America Online is trying to block the bait in phishing scams, announcing today that it will seek to identify bogus sites and prevent its users from gaining access to them.
AOL will work with Cyota, an anti-fraud and security company, to implement the plan, which will operate 24 hours per day. Phishing scammers create bogus sites that look like financial or retail sites in order to gather personal information that an unsuspecting user might type into them.
Often, the scammers send an e-mail that looks very much like one that of a legitimate business. The message may ask users to update their information or try in some other way to get them to give up private data.
“AOL’s move is a bold one,” SecurityCurve President Ed Moyle told the E-Commerce Times. “I’m impressed that they’ve decided to undertake this type of protection for their user community and I think that it’s a very responsible position on their part.”
When AOL decides to block a site, a member who tries to access the page will instead receive a notice explaining why the page has been blocked. Part of the difficulty with phishing is the ease with which legitimate sites can be mimicked.
“While we can introduce a healthy skepticism to users about e-mails they receive through education, the fact of the matter is that businesses do use e-mail to communicate with their customers and sometimes those e-mails contain links to their Web site,” Moyle said. “In other words, given the climate in which businesses operate, it is extremely difficult for a user to know which e-mails are real and which are scams if their particular service provider is the target of the scam.”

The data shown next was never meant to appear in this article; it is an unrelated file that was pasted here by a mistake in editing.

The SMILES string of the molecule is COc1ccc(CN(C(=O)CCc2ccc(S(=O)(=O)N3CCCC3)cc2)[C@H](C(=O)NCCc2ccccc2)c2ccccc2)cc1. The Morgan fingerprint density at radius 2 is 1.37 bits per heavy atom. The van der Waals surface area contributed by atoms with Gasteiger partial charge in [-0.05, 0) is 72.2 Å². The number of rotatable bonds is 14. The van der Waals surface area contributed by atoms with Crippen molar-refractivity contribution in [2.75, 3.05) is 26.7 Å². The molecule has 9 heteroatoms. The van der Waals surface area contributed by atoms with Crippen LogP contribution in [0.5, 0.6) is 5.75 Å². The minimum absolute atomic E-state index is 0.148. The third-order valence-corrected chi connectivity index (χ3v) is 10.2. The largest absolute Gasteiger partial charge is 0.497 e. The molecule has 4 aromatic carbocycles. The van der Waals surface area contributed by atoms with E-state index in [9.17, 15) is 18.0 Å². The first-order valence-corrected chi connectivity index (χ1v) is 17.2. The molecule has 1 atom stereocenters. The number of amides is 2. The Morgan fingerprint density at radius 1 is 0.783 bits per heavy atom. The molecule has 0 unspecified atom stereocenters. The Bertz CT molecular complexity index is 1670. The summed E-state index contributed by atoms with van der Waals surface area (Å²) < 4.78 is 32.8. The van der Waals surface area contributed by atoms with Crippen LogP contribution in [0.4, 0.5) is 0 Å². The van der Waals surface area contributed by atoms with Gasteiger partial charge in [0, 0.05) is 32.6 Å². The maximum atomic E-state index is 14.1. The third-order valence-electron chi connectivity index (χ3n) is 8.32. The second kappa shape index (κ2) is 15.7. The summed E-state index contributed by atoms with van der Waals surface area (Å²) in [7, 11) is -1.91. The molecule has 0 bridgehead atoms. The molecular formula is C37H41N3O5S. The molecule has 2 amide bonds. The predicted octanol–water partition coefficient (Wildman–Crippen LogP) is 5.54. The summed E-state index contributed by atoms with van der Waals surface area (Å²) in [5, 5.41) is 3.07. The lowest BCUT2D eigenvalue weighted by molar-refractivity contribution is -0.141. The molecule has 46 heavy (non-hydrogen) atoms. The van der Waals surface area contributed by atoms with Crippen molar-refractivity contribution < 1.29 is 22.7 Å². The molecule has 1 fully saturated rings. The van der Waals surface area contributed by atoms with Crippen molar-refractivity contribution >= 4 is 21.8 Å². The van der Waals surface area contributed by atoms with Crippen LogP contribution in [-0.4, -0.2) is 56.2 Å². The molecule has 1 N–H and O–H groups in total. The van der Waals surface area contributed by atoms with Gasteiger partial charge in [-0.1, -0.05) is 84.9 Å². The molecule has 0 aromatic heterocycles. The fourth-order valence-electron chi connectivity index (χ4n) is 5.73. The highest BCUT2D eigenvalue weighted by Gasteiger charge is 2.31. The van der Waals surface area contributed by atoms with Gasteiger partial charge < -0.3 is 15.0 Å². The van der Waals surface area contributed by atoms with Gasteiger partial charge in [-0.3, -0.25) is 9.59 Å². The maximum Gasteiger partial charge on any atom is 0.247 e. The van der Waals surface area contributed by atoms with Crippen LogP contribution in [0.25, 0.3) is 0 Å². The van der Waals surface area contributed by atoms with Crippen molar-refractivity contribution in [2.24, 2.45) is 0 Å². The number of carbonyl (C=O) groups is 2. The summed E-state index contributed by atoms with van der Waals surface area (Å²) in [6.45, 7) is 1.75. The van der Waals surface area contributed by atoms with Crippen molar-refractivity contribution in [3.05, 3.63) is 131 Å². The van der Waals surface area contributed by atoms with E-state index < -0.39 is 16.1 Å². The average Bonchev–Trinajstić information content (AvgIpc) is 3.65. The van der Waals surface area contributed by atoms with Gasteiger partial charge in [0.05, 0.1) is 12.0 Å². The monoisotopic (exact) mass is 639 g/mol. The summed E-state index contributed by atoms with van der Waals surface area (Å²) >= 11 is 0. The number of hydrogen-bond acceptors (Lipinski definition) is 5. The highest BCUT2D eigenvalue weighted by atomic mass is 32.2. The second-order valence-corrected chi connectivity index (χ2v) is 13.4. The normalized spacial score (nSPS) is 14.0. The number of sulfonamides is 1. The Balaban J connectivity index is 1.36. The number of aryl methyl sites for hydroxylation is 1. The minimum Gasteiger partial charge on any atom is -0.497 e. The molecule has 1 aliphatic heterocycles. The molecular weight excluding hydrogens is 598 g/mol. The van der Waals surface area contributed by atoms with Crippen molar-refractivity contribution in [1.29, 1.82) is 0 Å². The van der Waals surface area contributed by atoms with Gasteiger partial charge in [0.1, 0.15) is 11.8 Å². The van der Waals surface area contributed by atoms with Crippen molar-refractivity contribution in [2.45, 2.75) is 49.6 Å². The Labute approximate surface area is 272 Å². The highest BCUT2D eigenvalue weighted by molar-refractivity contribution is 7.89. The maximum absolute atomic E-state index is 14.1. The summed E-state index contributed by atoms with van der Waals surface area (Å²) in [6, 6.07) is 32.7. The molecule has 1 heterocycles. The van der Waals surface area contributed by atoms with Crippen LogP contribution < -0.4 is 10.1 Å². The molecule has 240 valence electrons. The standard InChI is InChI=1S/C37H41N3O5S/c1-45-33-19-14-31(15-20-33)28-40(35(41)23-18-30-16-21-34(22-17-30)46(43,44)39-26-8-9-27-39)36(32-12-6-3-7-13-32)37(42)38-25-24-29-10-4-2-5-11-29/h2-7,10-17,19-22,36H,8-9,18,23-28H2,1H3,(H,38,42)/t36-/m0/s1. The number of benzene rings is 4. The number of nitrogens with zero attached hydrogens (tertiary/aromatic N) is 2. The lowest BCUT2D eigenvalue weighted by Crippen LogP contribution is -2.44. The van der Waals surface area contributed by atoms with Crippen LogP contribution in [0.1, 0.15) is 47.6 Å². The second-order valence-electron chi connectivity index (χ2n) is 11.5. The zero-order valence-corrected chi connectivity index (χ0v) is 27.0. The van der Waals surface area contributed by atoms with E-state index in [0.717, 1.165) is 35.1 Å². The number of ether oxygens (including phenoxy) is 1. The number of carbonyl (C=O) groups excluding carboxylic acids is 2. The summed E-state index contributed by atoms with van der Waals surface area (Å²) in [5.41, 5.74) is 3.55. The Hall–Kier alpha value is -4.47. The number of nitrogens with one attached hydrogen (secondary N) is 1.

Others Trying, Too
The ISP is not the only company making an effort to prevent phishing attacks. Opera Software, developers of the Opera Web browser, yesterday released Opera 8.0, which includes an anti-phishing measure. The browser will show the certificate of secure sites so that users can match them with the URL they have typed in. The browser will also label the security of the site with levels from 1-3.
Moyle said that despite these moves, consumers should stay on guard.
“AOL’s decision to filter known phishing sites is a step in the right direction. Of course, the technology isn’t likely to be a complete barrier to all phishing, since it will take time to update the list of filtered sites as new scams are brought online, but I do think it is likely to greatly reduce the severity of the problem. If the technology prevents even80 percent of the phishing currently underway, that’s better than what we have today,” he said.
The ISP said it will add more tools to its anti-phishing arsenal in the coming months.